Wallace Offers Advice on Breaking Into Entertainment Industry

By Purnell T. Cropper | July 7, 2010

By Sarah R. Schwartz ’10

“A good portion of capital for films comes from Wall Street and other countries,” says former Business major turned movie producer Cheryl Wallace ’07. “Understanding accounting, finance and global economy is very important if you want to produce movies. And I’ve found that knowing how the business side works really helps in what I do as an independent producer.”

Wallace counts herself lucky but it is clear that her dedication and drive have greatly contributed to her success in the entertainment industry. She has worked as the office production coordinator on the webisode, Sketched Out TV, created by American Idol alum Justin Guarini and Shaun Ingram. “It was my job to keep track of the cast and crew, have everyone sign releases, help with equipment, and research and confirm locations for the production. It was a fun project to work on.” Since then it seems her career has taken off and her credits include Saturday Night Live, All My Children, Sesame Street, Independence Day and the Today show.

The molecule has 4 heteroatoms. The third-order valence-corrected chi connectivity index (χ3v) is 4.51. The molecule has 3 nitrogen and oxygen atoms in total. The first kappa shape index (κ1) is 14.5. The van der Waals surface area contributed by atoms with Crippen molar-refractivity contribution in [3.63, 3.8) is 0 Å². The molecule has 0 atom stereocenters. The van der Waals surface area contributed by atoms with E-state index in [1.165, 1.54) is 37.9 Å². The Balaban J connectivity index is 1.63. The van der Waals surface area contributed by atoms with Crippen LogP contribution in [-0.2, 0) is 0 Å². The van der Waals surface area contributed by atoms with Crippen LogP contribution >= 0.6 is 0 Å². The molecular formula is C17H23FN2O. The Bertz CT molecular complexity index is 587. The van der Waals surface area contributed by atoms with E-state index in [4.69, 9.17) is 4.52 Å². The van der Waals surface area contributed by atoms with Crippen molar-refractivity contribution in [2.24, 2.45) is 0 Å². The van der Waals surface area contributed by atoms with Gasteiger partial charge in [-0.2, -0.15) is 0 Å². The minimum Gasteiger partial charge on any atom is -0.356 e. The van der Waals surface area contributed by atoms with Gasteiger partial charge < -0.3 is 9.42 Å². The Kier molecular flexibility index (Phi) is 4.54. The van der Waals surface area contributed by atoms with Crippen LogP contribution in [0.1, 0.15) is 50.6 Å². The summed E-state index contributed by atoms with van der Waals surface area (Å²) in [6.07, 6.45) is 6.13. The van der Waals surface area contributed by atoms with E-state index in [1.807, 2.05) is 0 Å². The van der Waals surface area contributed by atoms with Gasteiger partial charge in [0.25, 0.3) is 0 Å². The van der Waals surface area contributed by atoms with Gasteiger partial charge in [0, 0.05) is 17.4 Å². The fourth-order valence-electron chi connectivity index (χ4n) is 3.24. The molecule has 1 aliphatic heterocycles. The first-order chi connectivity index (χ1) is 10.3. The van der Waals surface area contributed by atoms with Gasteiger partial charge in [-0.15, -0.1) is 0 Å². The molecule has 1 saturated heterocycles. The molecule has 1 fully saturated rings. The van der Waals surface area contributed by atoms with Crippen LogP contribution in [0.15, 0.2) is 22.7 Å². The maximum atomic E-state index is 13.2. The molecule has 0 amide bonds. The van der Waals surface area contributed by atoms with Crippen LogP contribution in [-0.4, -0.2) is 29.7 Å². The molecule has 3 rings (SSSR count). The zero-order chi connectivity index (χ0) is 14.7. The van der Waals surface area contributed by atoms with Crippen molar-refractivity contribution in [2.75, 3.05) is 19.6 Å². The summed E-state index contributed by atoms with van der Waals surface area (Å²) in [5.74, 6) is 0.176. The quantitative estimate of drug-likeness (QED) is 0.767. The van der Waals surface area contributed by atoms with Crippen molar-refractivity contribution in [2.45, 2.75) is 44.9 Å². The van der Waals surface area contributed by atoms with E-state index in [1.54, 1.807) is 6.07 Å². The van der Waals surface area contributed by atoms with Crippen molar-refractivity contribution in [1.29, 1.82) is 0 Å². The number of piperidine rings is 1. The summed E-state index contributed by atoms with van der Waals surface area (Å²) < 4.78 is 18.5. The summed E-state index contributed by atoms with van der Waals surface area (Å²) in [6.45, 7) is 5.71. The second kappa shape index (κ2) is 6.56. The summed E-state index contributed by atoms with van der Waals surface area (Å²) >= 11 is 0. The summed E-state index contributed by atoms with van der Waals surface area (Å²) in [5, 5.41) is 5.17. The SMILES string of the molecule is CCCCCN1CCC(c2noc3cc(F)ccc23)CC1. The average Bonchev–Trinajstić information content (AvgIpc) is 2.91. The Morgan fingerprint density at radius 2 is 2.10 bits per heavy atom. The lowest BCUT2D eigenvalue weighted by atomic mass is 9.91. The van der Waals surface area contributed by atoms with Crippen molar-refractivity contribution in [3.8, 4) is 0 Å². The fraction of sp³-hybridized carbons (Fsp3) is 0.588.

Her first production Who’s at the Door?, written by Philadelphian Wanda Farlow, began when she took a seat next to the burgeoning writer in a business class. “When I mentioned what I did, Wanda mentioned how she wanted to enter a film contest sponsored by BET. That’s how the project began.”

The 20-minute film, backed by producing companies Unchained Entertainment in association with Keylight Films, was entered into BET’s film contest.

“You have to love it,” says Wallace, who encourages those who may be interested in the business to take advantage of internships and assistant positions just to test the waters. “The hours are long and there is little to no pay in the beginning. If this is the career for you ask questions, but learn by watching what other people do on the set. Most importantly, don’t be late, lazy or a whiner—that type of behavior will kill your career before it gets started.”

If you’re interested in getting involved in the entertainment industry, Wallace recommends Googling your chosen professional union: Directors Guild Of America, Writers Guild of America, Producers Guild of America, or United Scenic Artists.